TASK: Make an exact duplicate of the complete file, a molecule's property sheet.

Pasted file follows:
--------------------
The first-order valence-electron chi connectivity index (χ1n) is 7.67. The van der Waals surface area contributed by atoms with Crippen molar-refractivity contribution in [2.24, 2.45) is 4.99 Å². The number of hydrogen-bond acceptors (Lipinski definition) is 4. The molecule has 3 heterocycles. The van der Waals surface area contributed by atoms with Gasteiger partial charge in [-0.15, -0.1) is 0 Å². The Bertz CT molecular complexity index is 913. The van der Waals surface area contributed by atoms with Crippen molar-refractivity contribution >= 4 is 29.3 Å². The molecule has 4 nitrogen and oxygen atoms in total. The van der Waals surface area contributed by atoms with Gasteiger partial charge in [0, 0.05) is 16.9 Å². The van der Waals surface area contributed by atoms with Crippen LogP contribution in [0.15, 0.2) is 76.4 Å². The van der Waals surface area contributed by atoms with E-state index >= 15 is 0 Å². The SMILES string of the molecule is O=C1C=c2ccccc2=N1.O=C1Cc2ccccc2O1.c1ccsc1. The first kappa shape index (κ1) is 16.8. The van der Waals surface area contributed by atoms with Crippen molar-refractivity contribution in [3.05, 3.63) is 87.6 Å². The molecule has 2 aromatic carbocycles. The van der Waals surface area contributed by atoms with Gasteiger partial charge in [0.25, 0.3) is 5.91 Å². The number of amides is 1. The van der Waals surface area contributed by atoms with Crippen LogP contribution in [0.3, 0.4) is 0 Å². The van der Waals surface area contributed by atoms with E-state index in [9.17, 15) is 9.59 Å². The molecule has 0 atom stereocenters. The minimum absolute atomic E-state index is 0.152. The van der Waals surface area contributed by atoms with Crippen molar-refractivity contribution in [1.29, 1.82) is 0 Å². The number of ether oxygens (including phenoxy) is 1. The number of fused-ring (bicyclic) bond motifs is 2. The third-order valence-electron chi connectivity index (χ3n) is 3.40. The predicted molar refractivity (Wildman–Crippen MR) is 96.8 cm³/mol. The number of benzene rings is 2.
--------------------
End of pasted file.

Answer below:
The first-order valence-electron chi connectivity index (χ1n) is 7.67. The van der Waals surface area contributed by atoms with Crippen molar-refractivity contribution in [2.24, 2.45) is 4.99 Å². The number of hydrogen-bond acceptors (Lipinski definition) is 4. The molecule has 3 heterocycles. The van der Waals surface area contributed by atoms with Gasteiger partial charge in [-0.15, -0.1) is 0 Å². The Bertz CT molecular complexity index is 913. The van der Waals surface area contributed by atoms with Crippen molar-refractivity contribution >= 4 is 29.3 Å². The molecule has 4 nitrogen and oxygen atoms in total. The van der Waals surface area contributed by atoms with Gasteiger partial charge in [0, 0.05) is 16.9 Å². The van der Waals surface area contributed by atoms with Crippen LogP contribution in [0.15, 0.2) is 76.4 Å². The van der Waals surface area contributed by atoms with E-state index >= 15 is 0 Å². The SMILES string of the molecule is O=C1C=c2ccccc2=N1.O=C1Cc2ccccc2O1.c1ccsc1. The first kappa shape index (κ1) is 16.8. The van der Waals surface area contributed by atoms with Crippen molar-refractivity contribution in [3.05, 3.63) is 87.6 Å². The molecule has 2 aromatic carbocycles. The van der Waals surface area contributed by atoms with Gasteiger partial charge in [0.25, 0.3) is 5.91 Å². The number of amides is 1. The van der Waals surface area contributed by atoms with Crippen LogP contribution in [0.3, 0.4) is 0 Å². The van der Waals surface area contributed by atoms with E-state index in [9.17, 15) is 9.59 Å². The molecule has 0 atom stereocenters. The minimum absolute atomic E-state index is 0.152. The van der Waals surface area contributed by atoms with Crippen molar-refractivity contribution in [1.29, 1.82) is 0 Å². The number of ether oxygens (including phenoxy) is 1. The number of fused-ring (bicyclic) bond motifs is 2. The third-order valence-electron chi connectivity index (χ3n) is 3.40. The predicted molar refractivity (Wildman–Crippen MR) is 96.8 cm³/mol. The number of benzene rings is 2.